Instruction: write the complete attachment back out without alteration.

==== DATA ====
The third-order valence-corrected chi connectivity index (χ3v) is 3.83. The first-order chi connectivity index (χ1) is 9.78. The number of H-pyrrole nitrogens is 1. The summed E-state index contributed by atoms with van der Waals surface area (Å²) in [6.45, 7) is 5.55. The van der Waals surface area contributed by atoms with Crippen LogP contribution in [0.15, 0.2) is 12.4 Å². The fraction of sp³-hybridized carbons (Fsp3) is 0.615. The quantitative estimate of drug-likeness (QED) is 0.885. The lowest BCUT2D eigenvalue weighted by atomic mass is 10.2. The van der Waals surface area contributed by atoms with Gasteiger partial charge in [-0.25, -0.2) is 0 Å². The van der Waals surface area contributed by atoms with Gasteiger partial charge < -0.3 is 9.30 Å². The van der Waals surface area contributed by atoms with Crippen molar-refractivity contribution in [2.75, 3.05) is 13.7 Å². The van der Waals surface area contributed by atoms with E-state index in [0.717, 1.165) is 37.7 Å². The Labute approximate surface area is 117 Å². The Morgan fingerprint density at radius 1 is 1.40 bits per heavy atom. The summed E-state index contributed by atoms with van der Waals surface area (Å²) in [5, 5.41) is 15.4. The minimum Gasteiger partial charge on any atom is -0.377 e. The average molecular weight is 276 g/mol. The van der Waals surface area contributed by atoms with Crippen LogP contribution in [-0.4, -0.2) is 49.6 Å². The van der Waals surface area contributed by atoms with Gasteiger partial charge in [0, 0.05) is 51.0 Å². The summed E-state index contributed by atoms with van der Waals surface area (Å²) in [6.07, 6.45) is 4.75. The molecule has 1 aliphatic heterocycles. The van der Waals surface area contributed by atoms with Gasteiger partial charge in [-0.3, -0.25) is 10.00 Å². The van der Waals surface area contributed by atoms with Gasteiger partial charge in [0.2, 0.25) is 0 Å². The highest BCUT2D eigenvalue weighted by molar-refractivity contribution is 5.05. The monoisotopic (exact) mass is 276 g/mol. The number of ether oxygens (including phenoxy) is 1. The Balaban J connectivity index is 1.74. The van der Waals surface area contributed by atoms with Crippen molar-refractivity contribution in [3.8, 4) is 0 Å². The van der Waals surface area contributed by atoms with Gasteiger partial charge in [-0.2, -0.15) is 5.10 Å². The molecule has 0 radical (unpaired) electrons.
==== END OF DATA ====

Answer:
The third-order valence-corrected chi connectivity index (χ3v) is 3.83. The first-order chi connectivity index (χ1) is 9.78. The number of H-pyrrole nitrogens is 1. The summed E-state index contributed by atoms with van der Waals surface area (Å²) in [6.45, 7) is 5.55. The van der Waals surface area contributed by atoms with Crippen LogP contribution in [0.15, 0.2) is 12.4 Å². The fraction of sp³-hybridized carbons (Fsp3) is 0.615. The quantitative estimate of drug-likeness (QED) is 0.885. The lowest BCUT2D eigenvalue weighted by atomic mass is 10.2. The van der Waals surface area contributed by atoms with Gasteiger partial charge in [-0.25, -0.2) is 0 Å². The van der Waals surface area contributed by atoms with Gasteiger partial charge < -0.3 is 9.30 Å². The van der Waals surface area contributed by atoms with Crippen molar-refractivity contribution in [2.75, 3.05) is 13.7 Å². The van der Waals surface area contributed by atoms with E-state index in [0.717, 1.165) is 37.7 Å². The Labute approximate surface area is 117 Å². The Morgan fingerprint density at radius 1 is 1.40 bits per heavy atom. The summed E-state index contributed by atoms with van der Waals surface area (Å²) in [5, 5.41) is 15.4. The minimum Gasteiger partial charge on any atom is -0.377 e. The average molecular weight is 276 g/mol. The van der Waals surface area contributed by atoms with Crippen LogP contribution in [-0.4, -0.2) is 49.6 Å². The van der Waals surface area contributed by atoms with Gasteiger partial charge in [0, 0.05) is 51.0 Å². The summed E-state index contributed by atoms with van der Waals surface area (Å²) in [6.07, 6.45) is 4.75. The molecule has 1 aliphatic heterocycles. The van der Waals surface area contributed by atoms with Gasteiger partial charge in [-0.3, -0.25) is 10.00 Å². The van der Waals surface area contributed by atoms with Gasteiger partial charge in [0.2, 0.25) is 0 Å². The highest BCUT2D eigenvalue weighted by molar-refractivity contribution is 5.05. The monoisotopic (exact) mass is 276 g/mol. The number of ether oxygens (including phenoxy) is 1. The Balaban J connectivity index is 1.74. The van der Waals surface area contributed by atoms with Crippen molar-refractivity contribution in [3.8, 4) is 0 Å². The van der Waals surface area contributed by atoms with Gasteiger partial charge in [-0.2, -0.15) is 5.10 Å². The molecule has 0 radical (unpaired) electrons.